Saturday, 10 October 2015

The Monkalong, Part Two: "though all are not able to write books, all conceive themselves able to judge them."

Heyyyyy, did I miss the party?
Literally what our parties would look like if you added laptops

My deepest apologies for the late readalong post, I had an issue where, immediately after reading last weeks chapters I REALLY wanted to read the next but thought it was too early, and then found I didn't have time to read them to actually make the post happen on Thursday so... The moral of the story is, read when you bloody feel like it, I guess.

NOW. It may just have been me, but this week's chapters made me want to die a little bit. I mean... Don Raymond, Marquis De Las Cisternas. You may have managed to seduce Agnes, but did the woman ever hear you tell a story? Because, damn. "Hi, I'm Ray and I'm going to tell you how I seduced Agnes but FIRST let me tell you FOR A WHOLE CHAPTER how I came to meet her by telling you this whole other story and" oh my god dude, literally no one cares. Like, no one. At all.
I mean, ok I get it. I do. Matthew Lewis is doing his whole sensational thing, and what's more sensational than a murdery robbery plot? (that's what was going on there, right?) Nothing like a massive narrative deviation to make you not give a shit about a book, that's what I say! But anyway. We got back to Agnes and Ray and I'm starting to think that Lewis had this whole life issue where older women were kiiiiind of into him
Maggie Smith MUST be into him, she's only human

Not only does he have Leonella ready to give up her old lady virginity for... that guy (honestly, I'm paying a lot of attention to this!), he also has Agnes's aunt ready to jump Ray's bones because of the super genius plan of his to pay her loads of attention because he wants to marry her niece. Of course, Donna Rodolpha is clearly insane, and it's this emotional women's shit (how much emotional women's shit IS there in this book, exactly?!) that finishes her off: "Five months had already elapsed since, in an excess of passion, she broke a blood vessel and expired in the course of a few hours."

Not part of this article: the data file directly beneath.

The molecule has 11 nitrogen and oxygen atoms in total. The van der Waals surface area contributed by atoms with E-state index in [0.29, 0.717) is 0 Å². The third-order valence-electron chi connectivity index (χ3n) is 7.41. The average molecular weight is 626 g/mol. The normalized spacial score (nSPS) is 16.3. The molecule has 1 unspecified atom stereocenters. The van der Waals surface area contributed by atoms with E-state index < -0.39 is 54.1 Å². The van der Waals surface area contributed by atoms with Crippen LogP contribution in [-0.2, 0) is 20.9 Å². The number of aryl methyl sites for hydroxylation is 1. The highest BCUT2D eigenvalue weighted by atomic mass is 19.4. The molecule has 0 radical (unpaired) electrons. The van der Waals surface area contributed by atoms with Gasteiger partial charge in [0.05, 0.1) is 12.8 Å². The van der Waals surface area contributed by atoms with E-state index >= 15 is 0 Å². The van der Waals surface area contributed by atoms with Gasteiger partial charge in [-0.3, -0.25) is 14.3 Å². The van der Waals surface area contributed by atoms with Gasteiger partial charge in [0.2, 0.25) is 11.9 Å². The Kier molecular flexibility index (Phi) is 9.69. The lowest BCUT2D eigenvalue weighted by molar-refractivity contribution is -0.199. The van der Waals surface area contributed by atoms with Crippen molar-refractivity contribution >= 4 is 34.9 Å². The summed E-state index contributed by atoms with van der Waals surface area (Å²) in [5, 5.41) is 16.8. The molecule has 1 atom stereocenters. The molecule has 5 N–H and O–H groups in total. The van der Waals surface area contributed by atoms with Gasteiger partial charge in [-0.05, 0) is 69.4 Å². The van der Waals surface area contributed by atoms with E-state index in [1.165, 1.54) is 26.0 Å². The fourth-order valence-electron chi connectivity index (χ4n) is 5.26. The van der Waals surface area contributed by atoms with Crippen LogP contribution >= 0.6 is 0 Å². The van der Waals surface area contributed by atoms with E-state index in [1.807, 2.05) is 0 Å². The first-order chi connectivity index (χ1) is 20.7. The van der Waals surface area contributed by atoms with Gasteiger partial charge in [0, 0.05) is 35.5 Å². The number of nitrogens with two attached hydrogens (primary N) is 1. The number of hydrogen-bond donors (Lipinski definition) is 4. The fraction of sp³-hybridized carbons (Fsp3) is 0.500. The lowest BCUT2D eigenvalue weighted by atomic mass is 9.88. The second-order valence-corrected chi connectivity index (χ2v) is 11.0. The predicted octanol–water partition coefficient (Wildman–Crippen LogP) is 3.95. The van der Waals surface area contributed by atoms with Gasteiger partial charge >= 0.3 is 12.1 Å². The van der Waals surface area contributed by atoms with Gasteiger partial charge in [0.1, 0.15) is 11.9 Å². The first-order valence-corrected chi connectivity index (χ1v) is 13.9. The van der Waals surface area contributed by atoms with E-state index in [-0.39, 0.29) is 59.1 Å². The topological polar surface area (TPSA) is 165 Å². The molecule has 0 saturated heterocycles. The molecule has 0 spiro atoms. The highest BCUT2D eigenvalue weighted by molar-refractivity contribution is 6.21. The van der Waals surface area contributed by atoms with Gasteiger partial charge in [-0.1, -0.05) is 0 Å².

SHE GOT SO UPSET SHE BROKE A BLOOD VESSEL, is that even a real thing?! Like, come on dude! 

Anyway. Agnes is reportedly dead, and I'm all like, 'well, IS she though?' but my scepticism is kind of broken by the fact that surely, SURELY a nun can't ignore a direct order from the pope. There are probably all kinds of things being revealed in the poems but I obviously can't read them because why the hell should I, and oh my god can we please just get back to the Monk and his descent into sin please? Thank you, Matthew. Cheers. 


  1. Psh, what I CARE ABOUT THIS STORY. If we didn't get it, we'd never get to hear about Marguerite. This probably all helps that I don't super care about Ambrosio or Antonia.

    Also I'm pretty sure NO ONE read those poems because seriously Lewis? I will follow you on your Raymond narrative, but poems, no chance

  2. "surely, SURELY a nun can't ignore a direct order from the pope"

    But she is a BAD AND MEAN nun.

  3. SHE GOT SO UPSET SHE BROKE A BLOOD VESSEL, is that even a real thing?!

    What a way to get rid of her! Lewis is all, "Women. Amirite?" And I just can't with this guy. I think older ladies were just being nice and polite to him and he took it as "Oh yeah, she wants me." Such a dude-bro.

  4. EVERYONE noticed how weird Lewis is about older ladies, and I did not notice. But your use of Maggie Smith to illustrate this point was ON point, and now I'll never not notice it again.